New deal will revive rail service to Canada’s main deepwater Arctic port

Rail service to Churchill and it's deepwater port has been suspended for over a year.

Rail cars sit outside Churchill, Manitoba in a 2012 file photo. In 2017, flooding severed the rail link connecting Churchill—Canada’s only deepwater Arctic Port—to southern Canada. (Pixabay)

Last week, the Canadian government announced a deal that will help revive rail service to the Port of Churchill in northern Manitoba, Canada’s main Arctic deepwater port.  

The current owner of the railway and port, Denver-based OmniTrax, had suspended service indefinitely after flooding damaged tracks in May 2017.

Now OmniTrax will sell the port and rail line to a buying group of Canadian businesses: Fairfax Financial Holdings, AGT Food and Ingredients, Missinippi Rail Limited Partnership and OneNorth. The latter two organizations, which represent northern communities and First Nations, will operate under one name, Missinippi Rail Partners.

In total, 30 First Nations and 11 non-First Nations communities in Northern Manitoba participated in the deal, as well as seven Kivalliq communities in western Nunavut.

“The people of northern Manitoba have long understood the value of the rail line.  This agreement in principle allows those most affected to have a direct stake in the future and long-term interests of their communities,” Jim Carr, Canada’s Minister of Natural Resources, said in a statement.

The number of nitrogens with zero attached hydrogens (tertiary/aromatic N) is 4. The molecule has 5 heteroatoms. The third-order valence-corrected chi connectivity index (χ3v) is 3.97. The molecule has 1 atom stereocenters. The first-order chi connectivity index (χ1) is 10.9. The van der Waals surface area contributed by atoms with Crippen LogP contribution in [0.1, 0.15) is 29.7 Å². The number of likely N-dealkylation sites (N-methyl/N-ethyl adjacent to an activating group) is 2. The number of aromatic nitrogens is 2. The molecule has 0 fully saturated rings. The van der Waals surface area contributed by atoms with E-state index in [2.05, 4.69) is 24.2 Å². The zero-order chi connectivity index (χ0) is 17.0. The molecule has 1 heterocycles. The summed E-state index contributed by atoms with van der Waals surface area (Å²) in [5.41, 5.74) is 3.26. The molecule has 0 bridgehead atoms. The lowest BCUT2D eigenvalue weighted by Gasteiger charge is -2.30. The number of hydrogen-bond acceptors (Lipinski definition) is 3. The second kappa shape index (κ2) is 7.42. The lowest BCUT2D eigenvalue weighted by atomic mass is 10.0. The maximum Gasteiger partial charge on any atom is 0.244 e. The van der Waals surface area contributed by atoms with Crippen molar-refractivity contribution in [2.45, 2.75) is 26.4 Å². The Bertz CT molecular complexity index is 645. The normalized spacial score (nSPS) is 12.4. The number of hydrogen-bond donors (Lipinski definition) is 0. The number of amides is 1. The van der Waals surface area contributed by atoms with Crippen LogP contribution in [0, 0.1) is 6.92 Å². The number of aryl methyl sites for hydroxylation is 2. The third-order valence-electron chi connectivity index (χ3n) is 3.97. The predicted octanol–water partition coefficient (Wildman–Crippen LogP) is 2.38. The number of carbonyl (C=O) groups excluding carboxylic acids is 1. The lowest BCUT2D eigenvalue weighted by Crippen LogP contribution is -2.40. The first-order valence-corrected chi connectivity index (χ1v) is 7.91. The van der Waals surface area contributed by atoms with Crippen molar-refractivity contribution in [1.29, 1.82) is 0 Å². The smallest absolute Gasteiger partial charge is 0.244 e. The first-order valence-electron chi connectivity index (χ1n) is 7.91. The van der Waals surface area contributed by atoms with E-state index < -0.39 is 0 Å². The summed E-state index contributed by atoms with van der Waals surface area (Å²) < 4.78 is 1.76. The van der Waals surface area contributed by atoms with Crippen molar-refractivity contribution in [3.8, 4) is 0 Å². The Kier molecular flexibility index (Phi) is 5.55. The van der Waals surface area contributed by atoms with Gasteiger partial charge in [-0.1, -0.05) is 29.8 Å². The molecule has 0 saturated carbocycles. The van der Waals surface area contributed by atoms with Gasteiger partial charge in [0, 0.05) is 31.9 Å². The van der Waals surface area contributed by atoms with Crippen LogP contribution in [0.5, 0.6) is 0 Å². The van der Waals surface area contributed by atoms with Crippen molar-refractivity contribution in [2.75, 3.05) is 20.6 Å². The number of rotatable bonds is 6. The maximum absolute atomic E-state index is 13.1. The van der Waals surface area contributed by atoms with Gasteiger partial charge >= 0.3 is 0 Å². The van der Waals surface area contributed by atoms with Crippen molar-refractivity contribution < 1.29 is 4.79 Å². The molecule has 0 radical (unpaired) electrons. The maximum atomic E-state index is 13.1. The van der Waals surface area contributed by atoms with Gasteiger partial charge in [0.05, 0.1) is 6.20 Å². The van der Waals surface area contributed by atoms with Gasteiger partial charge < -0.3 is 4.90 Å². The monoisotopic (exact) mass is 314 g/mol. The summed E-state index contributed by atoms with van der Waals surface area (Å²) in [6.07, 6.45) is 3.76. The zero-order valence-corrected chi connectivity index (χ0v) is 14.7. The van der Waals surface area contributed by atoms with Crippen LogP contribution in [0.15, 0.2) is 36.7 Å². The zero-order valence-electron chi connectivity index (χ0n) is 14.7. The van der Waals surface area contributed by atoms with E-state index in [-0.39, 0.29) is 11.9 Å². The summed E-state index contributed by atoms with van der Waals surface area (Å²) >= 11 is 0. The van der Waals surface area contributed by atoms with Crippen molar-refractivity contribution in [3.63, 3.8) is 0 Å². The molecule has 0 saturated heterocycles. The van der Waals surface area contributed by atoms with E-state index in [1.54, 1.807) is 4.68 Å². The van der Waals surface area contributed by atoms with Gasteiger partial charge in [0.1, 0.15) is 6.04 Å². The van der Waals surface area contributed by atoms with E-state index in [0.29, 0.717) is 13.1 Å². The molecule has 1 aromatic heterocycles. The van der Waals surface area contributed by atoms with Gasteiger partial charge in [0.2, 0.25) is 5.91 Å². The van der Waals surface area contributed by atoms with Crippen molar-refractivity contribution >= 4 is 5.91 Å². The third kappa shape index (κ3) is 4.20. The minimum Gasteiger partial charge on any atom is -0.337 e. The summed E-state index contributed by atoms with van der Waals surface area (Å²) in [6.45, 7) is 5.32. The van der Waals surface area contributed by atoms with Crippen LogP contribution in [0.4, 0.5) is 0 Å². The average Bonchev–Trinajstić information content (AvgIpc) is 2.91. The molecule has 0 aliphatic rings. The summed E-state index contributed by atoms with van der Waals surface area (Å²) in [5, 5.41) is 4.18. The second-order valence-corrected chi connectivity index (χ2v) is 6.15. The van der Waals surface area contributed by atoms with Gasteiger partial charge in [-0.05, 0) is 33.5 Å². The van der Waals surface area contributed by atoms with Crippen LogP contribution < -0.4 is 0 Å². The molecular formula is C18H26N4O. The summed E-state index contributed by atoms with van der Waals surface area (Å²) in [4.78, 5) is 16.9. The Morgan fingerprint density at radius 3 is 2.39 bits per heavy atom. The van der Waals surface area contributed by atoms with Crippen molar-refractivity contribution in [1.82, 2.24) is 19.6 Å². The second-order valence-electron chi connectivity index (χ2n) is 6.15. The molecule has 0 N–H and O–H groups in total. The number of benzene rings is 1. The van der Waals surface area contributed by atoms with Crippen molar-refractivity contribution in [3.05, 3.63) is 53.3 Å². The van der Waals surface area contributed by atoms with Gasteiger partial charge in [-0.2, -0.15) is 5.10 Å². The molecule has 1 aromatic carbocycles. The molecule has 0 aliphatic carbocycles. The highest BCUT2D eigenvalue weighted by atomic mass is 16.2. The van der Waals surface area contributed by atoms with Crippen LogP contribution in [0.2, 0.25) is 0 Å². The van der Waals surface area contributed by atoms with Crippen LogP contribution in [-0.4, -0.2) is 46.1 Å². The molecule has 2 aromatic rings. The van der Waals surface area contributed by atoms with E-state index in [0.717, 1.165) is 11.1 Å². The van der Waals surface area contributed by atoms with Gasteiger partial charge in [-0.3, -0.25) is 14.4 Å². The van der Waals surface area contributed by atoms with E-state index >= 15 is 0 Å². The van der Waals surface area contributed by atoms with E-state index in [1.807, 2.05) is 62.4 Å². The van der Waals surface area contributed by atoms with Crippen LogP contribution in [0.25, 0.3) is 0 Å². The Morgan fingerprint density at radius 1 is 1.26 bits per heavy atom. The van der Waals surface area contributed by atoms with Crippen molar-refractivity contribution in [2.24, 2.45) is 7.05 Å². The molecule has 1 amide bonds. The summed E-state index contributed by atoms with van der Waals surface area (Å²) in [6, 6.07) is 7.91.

Terms of the deal, as well as a firm timeline for when repairs will start, were not disclosed.

The rail line is the only land connection to Churchill and its port on the Hudson Bay, Canada’s main Arctic deepwater port. (Canada has another deepwater facility at Nanisivik, Nunavut, where the Department of National Defense is constructing a naval refueling station.)

Since flooding closed the tracks, the town and the federal government have been lobbying the company to make repairs. Prices for food and other commodities have increased in Churchill and towns along the line as companies were forced to fly in goods usually shipped by freight.

Last July, OmniTrax said that it could not afford the repairs, estimated to cost between $40 million and $60 million. The company also argued that because the line was not commercially viable, it was a public utility that the government should help pay for.

Ottawa eventually took OmniTrax to court over the repairs, but then removed the company’s name from its statement of claim.

CORRECTION: An earlier version of this article incorrectly characterized Churchill as Canada’s only deepwater Arctic port. In fact, a second deepwater facility exists at Nanisivik, Nunavut. This article has been updated to reflect this.